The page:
Beth Noveck, director of the White House open-government initiative, says criticism of the Big Apple’s initial effort is premature. “We need to remind people that Data.gov [the White House data-release site] started with 47 datasets, quickly jumped to 100,000 and is taking off from there,” she says. “So it’s wonderful that New York started this and followed the president’s lead in making government more open.” She expects the city’s effort to grow substantially.
City officials say the release represents everything they could pull together from 30 agencies in the four months since Mayor Michael Bloomberg promised the release in June. The city will continually add to the datasets, says Kristy Sundjaja, a vice president at the city’s Economic Development Corporation. She adds that through its NYC BigApps competition, the city is encouraging contestants to combine city data with data from other sources. Examples might, in theory, include mashups of taxi-license data with crowd-sourced citizen complaints about taxi conditions.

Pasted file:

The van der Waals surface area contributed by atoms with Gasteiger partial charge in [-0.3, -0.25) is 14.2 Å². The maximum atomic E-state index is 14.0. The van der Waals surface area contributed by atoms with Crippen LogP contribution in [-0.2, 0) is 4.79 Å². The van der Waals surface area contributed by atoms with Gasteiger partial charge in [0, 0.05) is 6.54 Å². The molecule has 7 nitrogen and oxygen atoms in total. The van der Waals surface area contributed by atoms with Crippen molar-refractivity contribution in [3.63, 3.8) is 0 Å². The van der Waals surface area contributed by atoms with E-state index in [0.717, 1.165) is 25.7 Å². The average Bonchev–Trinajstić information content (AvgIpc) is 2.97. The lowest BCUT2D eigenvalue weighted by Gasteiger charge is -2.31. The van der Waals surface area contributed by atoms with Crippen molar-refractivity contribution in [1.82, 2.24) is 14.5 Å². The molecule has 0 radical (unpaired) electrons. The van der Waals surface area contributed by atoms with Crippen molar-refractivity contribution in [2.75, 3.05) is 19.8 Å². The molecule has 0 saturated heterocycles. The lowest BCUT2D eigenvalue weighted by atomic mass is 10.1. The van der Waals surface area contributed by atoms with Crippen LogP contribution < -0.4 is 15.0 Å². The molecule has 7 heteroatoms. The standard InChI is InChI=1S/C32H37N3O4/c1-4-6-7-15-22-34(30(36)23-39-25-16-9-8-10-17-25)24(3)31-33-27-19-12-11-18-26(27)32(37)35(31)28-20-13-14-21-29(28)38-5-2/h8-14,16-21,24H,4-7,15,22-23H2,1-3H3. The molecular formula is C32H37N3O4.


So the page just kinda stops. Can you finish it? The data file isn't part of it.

“We are definitely open to any application ideas that will make it easier for citizens and visitors to New York to live and work and have fun,” Sundjaja says. “That is the theme of this year’s competition.” Details of the contest, which will offer $20,000 in prizes, are viewable here.
New York City has already created an iPhone app interface for its popular 311 service system, which citizens can use to learn about city services and report nonemergency problems like potholes and broken streetlights.
“The remarkable thing overall is that we are going from the default of keeping information private to the default of making it public.” says David Weinberger, a fellow at the Berkman Center for Internet and Society, who and was an Internet advisor to Howard Dean during his 2004 presidential campaign. “Rather than having to put in a Freedom of Information Act request for everything you want, the approach has become, ‘We are going to put out more than you can ever use.’”